Alan T. Mulgrew, MB; Nurit Fox, MSc, CCRP; Najib T. Ayas, MD, MPH; C. Frank Ryan, MB
ClinicalTrials.gov identifier: NCT00254059.
Acknowledgments: The authors thank their colleagues, staff, and patients of the University of British Columbia Hospital Sleep Disorders Program for their help in the conduct of this study. They also thank Drs. Penny Brasher and Michael Schulzer for their help with the statistical analysis.
Grant Support: By way of a Grant-in-Aid from ResMed Corp., Poway, California, and Vitalaire Canada Inc., Mississauga, Ontario, Canada; and a Michael Smith Foundation for Health Research Infrastructure Grant (Sleep-Disordered Breathing). One Remmers Sleep Recorder (formerly SnoreSat, Sagatech Electronics Inc., Calgary, Alberta, Canada) was provided on loan for the duration of the study. Dr. Mulgrew is supported by a BC Lung Fellowship and by the CIHR/HSFC IMPACT training program. Dr. Ayas is supported by a Michael Smith Foundation for Health Research Scholar Award, a CIHR/BC Lung Association New Investigator Award, and a Departmental Scholar Award from the University of British Columbia.
Potential Financial Conflicts of Interest: Grants received: N.T. Ayas (Respironics Inc.), C.F. Ryan (ResMed Corp., Vitalaire Canada, Inc.).
Requests for Single Reprints: Frank Ryan, MB, The Lung Centre, 7th Floor, Diamond Health Care Centre, 2775 Laurel Street, Vancouver, British Columbia, V5Z 1M9, Canada; e-mail, email@example.com.
Current Author Addresses: Drs. Mulgrew, Fox, Ayas, and Ryan: The Lung Centre, 7th Floor, Diamond Health Care Centre, 2775 Laurel Street, Vancouver, British Columbia V5Z 1M9, Canada.
Author Contributions: Conception and design: C.F. Ryan.
Analysis and interpretation of the data: A.T. Mulgrew, C.F. Ryan.
Drafting of the article: A.T. Mulgrew, C.F. Ryan.
Critical revision of the article for important intellectual content: A.T. Mulgrew, N.T. Ayas.
Final approval of the article: A.T. Mulgrew, N. Fox, N.T. Ayas, C.F. Ryan.
Provision of study materials or patients: N.T. Ayas, C.F. Ryan.
Statistical expertise: A.T. Mulgrew, N.T. Ayas.
Obtaining of funding: C.F. Ryan.
Administrative, technical, or logistic support: A.T. Mulgrew, N. Fox.
Collection and assembly of data: N. Fox.
Polysomnography (PSG), despite limited availability and high cost, is currently recommended for diagnosis of obstructive sleep apnea and titration of effective continuous positive airway pressure (CPAP).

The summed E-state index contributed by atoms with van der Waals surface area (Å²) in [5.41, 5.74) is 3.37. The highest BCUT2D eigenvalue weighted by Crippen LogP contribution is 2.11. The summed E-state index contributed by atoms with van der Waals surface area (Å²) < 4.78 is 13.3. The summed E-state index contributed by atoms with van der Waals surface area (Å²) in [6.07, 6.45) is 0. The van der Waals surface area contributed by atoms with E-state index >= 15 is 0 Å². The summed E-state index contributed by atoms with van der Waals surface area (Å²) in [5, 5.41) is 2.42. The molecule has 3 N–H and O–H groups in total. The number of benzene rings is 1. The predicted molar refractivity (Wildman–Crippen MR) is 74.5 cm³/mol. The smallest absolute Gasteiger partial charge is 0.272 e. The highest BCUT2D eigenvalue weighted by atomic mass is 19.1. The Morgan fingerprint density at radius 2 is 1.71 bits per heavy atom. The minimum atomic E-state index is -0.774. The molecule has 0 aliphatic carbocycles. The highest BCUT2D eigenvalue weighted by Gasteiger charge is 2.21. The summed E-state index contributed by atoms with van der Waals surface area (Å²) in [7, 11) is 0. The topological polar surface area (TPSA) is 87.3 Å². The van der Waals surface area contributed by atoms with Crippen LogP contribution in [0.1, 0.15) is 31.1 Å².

To test the utility of a diagnostic algorithm in conjunction with ambulatory CPAP titration in initial management of obstructive sleep apnea.
A randomized, controlled, open-label trial that compared standard PSG with ambulatory CPAP titration in high-risk patients identified by a diagnostic algorithm.
A tertiary referral sleep disorders program in Vancouver, British Columbia, Canada.
68 patients with a high pretest probability of moderate to severe obstructive sleep apnea (apnea–hypopnea index [AHI] >15 episodes/h) identified by sequential application of the Epworth Sleepiness Scale (ESS) score, Sleep Apnea Clinical Score, and overnight oximetry.
Patients were randomly assigned to PSG or ambulatory titration by using a combination of auto-CPAP and overnight oximetry. They were observed for 3 months.
Apnea–hypopnea index on CPAP, ESS score, quality of life, and CPAP adherence.
The PSG and ambulatory groups had similar median BMI (38 kg/m2), age (55 years), ESS score (14 points), and respiratory disturbance index (31 episodes of respiratory disturbance/h). Each episode is determined by a computer algorithm based on analysis of oxygen saturation measured by pulse oximetry. After 3 months, there were no differences in the primary outcome, AHI on CPAP (median, 3.2 vs. 2.5; difference, 0.8/h [95% CI, −0.9 to 2.3]) (P = 0.31), between the PSG and ambulatory groups, or in the secondary outcomes, ESS score, Sleep Apnea Quality of Life Index, and CPAP. Adherence to CPAP therapy was better in the ambulatory group than in the PSG group (median, 5.4 vs. 6.0; difference, −1.12 h/night [CI, −2.0 to 0.2]) (P = 0.021).
In the initial management of patients with a high probability of obstructive sleep apnea, PSG confers no advantage over the ambulatory approach in terms of diagnosis and CPAP titration. The ambulatory approach may improve adherence to treatment. When access to PSG is inadequate, the ambulatory approach can be used to expedite management of patients most in need of treatment.
Mulgrew AT, Fox N, Ayas NT, et al. Diagnosis and Initial Management of Obstructive Sleep Apnea without Polysomnography: A Randomized Validation Study. Ann Intern Med. 2007;146:157–166. doi: https://doi.org/10.7326/0003-4819-146-3-200702060-00004
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Published: Ann Intern Med. 2007;146(3):157-166.
Pulmonary/Critical Care, Sleep Disorders.
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